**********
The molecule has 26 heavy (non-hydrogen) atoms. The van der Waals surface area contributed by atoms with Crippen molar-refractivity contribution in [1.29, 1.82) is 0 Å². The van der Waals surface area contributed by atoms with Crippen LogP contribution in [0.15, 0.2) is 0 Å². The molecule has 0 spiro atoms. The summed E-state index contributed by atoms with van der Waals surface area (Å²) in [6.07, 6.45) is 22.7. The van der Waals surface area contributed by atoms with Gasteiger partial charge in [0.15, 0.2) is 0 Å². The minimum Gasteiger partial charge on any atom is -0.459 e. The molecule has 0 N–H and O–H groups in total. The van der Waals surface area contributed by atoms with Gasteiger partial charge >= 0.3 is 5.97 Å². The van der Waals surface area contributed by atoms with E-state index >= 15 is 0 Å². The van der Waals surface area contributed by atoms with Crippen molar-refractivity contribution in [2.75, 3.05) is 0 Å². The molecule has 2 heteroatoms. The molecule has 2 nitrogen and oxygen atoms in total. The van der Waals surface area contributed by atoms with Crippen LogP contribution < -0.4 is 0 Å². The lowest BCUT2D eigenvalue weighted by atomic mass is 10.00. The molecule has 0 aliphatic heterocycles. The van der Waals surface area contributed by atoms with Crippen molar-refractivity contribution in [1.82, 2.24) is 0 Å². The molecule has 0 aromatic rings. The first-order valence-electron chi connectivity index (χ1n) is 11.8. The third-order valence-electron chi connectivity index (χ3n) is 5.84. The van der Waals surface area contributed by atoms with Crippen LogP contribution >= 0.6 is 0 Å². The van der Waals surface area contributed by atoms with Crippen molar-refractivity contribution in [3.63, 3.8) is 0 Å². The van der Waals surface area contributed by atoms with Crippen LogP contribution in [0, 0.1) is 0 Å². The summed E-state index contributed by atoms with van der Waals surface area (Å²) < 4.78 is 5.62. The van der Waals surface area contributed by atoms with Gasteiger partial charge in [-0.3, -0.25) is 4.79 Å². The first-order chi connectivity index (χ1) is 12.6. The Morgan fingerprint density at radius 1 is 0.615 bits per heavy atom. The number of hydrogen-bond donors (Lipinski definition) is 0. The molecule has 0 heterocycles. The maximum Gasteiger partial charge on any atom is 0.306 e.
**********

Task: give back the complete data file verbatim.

The molecule has 26 heavy (non-hydrogen) atoms. The van der Waals surface area contributed by atoms with Crippen molar-refractivity contribution in [1.29, 1.82) is 0 Å². The van der Waals surface area contributed by atoms with Crippen LogP contribution in [0.15, 0.2) is 0 Å². The molecule has 0 spiro atoms. The summed E-state index contributed by atoms with van der Waals surface area (Å²) in [6.07, 6.45) is 22.7. The van der Waals surface area contributed by atoms with Gasteiger partial charge in [0.15, 0.2) is 0 Å². The minimum Gasteiger partial charge on any atom is -0.459 e. The molecule has 0 N–H and O–H groups in total. The van der Waals surface area contributed by atoms with Gasteiger partial charge >= 0.3 is 5.97 Å². The van der Waals surface area contributed by atoms with E-state index >= 15 is 0 Å². The van der Waals surface area contributed by atoms with Crippen molar-refractivity contribution in [2.75, 3.05) is 0 Å². The molecule has 2 heteroatoms. The molecule has 2 nitrogen and oxygen atoms in total. The van der Waals surface area contributed by atoms with Crippen LogP contribution < -0.4 is 0 Å². The lowest BCUT2D eigenvalue weighted by atomic mass is 10.00. The molecule has 0 aliphatic heterocycles. The van der Waals surface area contributed by atoms with Crippen molar-refractivity contribution in [1.82, 2.24) is 0 Å². The molecule has 0 aromatic rings. The first-order valence-electron chi connectivity index (χ1n) is 11.8. The third-order valence-electron chi connectivity index (χ3n) is 5.84. The van der Waals surface area contributed by atoms with Crippen LogP contribution >= 0.6 is 0 Å². The van der Waals surface area contributed by atoms with Crippen molar-refractivity contribution in [3.63, 3.8) is 0 Å². The van der Waals surface area contributed by atoms with Crippen LogP contribution in [0, 0.1) is 0 Å². The summed E-state index contributed by atoms with van der Waals surface area (Å²) < 4.78 is 5.62. The van der Waals surface area contributed by atoms with Gasteiger partial charge in [-0.3, -0.25) is 4.79 Å². The first-order chi connectivity index (χ1) is 12.6. The Morgan fingerprint density at radius 1 is 0.615 bits per heavy atom. The number of hydrogen-bond donors (Lipinski definition) is 0. The molecule has 0 heterocycles. The maximum Gasteiger partial charge on any atom is 0.306 e.